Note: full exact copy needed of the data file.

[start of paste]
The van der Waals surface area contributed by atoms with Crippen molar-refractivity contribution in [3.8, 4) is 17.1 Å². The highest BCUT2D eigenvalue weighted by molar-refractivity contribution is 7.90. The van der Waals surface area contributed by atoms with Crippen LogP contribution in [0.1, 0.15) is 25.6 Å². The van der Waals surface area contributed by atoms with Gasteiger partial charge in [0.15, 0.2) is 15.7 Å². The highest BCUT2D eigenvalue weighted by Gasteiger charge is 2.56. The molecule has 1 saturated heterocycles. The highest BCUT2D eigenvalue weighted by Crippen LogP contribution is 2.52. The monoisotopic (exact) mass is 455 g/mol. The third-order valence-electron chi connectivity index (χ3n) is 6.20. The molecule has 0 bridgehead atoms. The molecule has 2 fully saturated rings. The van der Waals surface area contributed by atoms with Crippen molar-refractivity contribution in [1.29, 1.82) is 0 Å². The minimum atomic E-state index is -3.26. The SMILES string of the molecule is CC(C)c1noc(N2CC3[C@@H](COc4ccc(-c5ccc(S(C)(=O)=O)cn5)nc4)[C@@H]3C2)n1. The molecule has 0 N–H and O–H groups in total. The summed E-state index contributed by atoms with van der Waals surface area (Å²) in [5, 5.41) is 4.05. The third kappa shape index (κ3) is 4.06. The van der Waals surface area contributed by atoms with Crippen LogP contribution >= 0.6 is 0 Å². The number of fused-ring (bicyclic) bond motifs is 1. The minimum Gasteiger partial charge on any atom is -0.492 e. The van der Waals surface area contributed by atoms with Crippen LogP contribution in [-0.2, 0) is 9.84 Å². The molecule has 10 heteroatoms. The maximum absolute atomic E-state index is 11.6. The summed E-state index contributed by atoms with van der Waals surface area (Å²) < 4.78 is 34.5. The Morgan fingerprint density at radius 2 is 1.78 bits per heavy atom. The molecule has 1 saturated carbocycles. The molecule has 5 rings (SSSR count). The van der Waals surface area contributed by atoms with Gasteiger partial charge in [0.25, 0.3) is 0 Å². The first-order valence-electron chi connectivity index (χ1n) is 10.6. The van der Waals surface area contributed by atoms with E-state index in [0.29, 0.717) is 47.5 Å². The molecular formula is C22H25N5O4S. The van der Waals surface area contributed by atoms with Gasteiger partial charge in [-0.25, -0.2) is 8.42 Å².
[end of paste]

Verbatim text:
The van der Waals surface area contributed by atoms with Crippen molar-refractivity contribution in [3.8, 4) is 17.1 Å². The highest BCUT2D eigenvalue weighted by molar-refractivity contribution is 7.90. The van der Waals surface area contributed by atoms with Crippen LogP contribution in [0.1, 0.15) is 25.6 Å². The van der Waals surface area contributed by atoms with Gasteiger partial charge in [0.15, 0.2) is 15.7 Å². The highest BCUT2D eigenvalue weighted by Gasteiger charge is 2.56. The molecule has 1 saturated heterocycles. The highest BCUT2D eigenvalue weighted by Crippen LogP contribution is 2.52. The monoisotopic (exact) mass is 455 g/mol. The third-order valence-electron chi connectivity index (χ3n) is 6.20. The molecule has 0 bridgehead atoms. The molecule has 2 fully saturated rings. The van der Waals surface area contributed by atoms with Crippen molar-refractivity contribution in [1.29, 1.82) is 0 Å². The minimum atomic E-state index is -3.26. The SMILES string of the molecule is CC(C)c1noc(N2CC3[C@@H](COc4ccc(-c5ccc(S(C)(=O)=O)cn5)nc4)[C@@H]3C2)n1. The molecule has 0 N–H and O–H groups in total. The summed E-state index contributed by atoms with van der Waals surface area (Å²) in [5, 5.41) is 4.05. The third kappa shape index (κ3) is 4.06. The van der Waals surface area contributed by atoms with Crippen LogP contribution >= 0.6 is 0 Å². The number of fused-ring (bicyclic) bond motifs is 1. The minimum Gasteiger partial charge on any atom is -0.492 e. The van der Waals surface area contributed by atoms with Crippen LogP contribution in [-0.2, 0) is 9.84 Å². The molecule has 10 heteroatoms. The maximum absolute atomic E-state index is 11.6. The summed E-state index contributed by atoms with van der Waals surface area (Å²) < 4.78 is 34.5. The Morgan fingerprint density at radius 2 is 1.78 bits per heavy atom. The molecule has 1 saturated carbocycles. The molecule has 5 rings (SSSR count). The van der Waals surface area contributed by atoms with Gasteiger partial charge in [0.25, 0.3) is 0 Å². The first-order valence-electron chi connectivity index (χ1n) is 10.6. The van der Waals surface area contributed by atoms with E-state index in [0.29, 0.717) is 47.5 Å². The molecular formula is C22H25N5O4S. The van der Waals surface area contributed by atoms with Gasteiger partial charge in [-0.25, -0.2) is 8.42 Å².